Jagwire Ripcord DIY Derailleur Kit
There are a few items on a bike we consider to be consumables: Tires, Chains and Cables/Housing. Any professional mechanic will tell you that replacing these items as often as possible will keep your bike running like new, prevent breakdowns and unnecessary wear on components. So when it comes to cable and housing, there are a few criteria that we judge by: how well it shifts, ease of installation, and affordability (being a consumable item, it’s often best to buy cheap and replace often to maximize performance).
But enough of the mechanic soapbox, we have to admit that what caught our eye initially about the Jagwire Ripcord DIY Derailleur Kits were the awesome, and vivid color options. Being fans of bright Ano parts and hot rod paint jobs, adding a little pop to the bike is always a good thing by our book. Housing is a perfect way to add a color accent to your ride. The good old reliable Shimano XTR/Dura Ace Grey does not exactly scream Pimptastic! However, rolling up to the trail with Hot Pink, Neon Green or Bright Orange cable housing can do nothing but up your game.
For the new Spider FRO test rig we chose a tasteful white Jagwire Ripcord DIY Derailleur Kit to tie in the white aesthetic of the fork and saddle. We expected to get a some flashy good looks out of the this stuff, but did not know what to expect on the performance end. Upon ripping open the package we were excited to see what looks to be a very well though out cable system with very nice Teflon coated stainless cable, reinforced housing and a mostly sealable system. The contents of the kit are as follows: 18cm of housing, 15cm front shift cable, 21cm rear shift cable, 3 lined ferrules, 7 nosed ferrules, 6 cable donuts, 1 raincoat boot, 2 cable tips and 21cm of sealing liner.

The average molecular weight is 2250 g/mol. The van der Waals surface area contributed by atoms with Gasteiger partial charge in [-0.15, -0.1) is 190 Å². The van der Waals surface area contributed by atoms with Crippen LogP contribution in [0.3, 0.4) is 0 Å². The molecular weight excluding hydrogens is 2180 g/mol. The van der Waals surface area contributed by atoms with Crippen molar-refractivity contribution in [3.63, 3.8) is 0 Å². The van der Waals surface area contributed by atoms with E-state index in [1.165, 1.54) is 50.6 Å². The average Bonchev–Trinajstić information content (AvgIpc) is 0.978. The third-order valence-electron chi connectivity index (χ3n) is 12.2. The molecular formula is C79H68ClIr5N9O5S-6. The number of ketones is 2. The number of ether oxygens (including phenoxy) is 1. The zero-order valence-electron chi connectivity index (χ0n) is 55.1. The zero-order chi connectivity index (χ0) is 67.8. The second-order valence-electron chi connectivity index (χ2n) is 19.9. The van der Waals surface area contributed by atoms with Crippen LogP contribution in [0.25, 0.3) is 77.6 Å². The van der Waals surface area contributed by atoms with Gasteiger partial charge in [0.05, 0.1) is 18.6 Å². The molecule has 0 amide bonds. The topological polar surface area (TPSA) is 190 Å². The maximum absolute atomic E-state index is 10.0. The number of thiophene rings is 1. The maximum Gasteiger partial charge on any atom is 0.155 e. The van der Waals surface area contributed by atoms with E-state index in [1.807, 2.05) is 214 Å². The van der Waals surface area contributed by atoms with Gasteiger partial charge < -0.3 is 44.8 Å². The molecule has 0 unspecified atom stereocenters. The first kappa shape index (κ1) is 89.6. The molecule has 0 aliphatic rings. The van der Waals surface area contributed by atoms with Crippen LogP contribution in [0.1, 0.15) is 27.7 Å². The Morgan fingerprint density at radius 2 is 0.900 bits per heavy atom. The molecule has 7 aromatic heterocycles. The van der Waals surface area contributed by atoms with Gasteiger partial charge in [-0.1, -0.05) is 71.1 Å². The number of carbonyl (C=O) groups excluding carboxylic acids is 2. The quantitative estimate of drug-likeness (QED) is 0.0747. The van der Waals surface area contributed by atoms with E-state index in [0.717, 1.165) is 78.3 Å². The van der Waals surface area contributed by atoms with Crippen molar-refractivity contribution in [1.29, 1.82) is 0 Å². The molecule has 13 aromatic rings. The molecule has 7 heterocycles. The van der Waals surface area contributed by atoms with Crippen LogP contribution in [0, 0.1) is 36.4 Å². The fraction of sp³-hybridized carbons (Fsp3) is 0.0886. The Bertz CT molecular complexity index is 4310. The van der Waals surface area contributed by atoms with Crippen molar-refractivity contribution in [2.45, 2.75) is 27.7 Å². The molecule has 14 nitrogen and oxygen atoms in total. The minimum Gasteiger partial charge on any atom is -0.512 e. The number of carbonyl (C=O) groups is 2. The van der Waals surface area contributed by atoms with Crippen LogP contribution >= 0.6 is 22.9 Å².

Installation was as simple as to be expected from a quality cable and housing set. We did find that the hose at the end of the nosed ferrules was wider than what you get from Shimano and most others we have seen. We had to squeeze the noses through the cable stops on our frame. After the install, we were happy to see that the cable ran through the nosed ferrules smoothly and friction free. You can remove the hose on the nosed ferrules, but then you run the risk of exposing the Teflon coating to rubbing against the frames cable stops and causing pre-mature cable were as well as scraping off the pretty Teflon coat.
Surprisingly we had very little housing (less than 10cm) left after the install on our medium Intense Spider FRO frame. This leaves little room for mistakes, and may not be quite enough housing for larger 29er frames or frames that have few stops and require long, solid sections of housing. The amount of ferrules and tips was sufficient for our application, but we always wonder, "why no extras?" Small tiny pieces are inevitably dropped on the shop floor during installation, and we end up on hand and knees combing the floor for the elusive Campy chain pin, micro-cosmic, itty-bitty screw for a STI shifter cover or runaway c-clip on our Formula disc brakes. For the record, Shimano, Campy and everything else we have tried is stingy with extra ferrules and cable tips as well so we will not point the finger solely at Jagwire. Nonetheless, we were in great shape after install and the cable ran smooth without noticeable friction through the housing. It provided crisp and precise shifting with our SRAM X.0 twist shifters
Overall we felt the quality and performance was on par with the Shimano set we are used to buying and the price is spot on at $30. The numerous props we got around the shop like, 'that white housing is sa-weeet', etc. made the kit worth well more than $30. We will definitely choose the Jagwire Ripcord DIY Derailleur Kit over the boring Shimano grey stuff when it is time to replace. In fact, all the available color option gives us yet another perplexing combination of bike jewelry alongside Chris King headsets, Industry Nine Wheels, Twenty6 pedals etc., to make us toss and turn at night when dreaming up our next bike.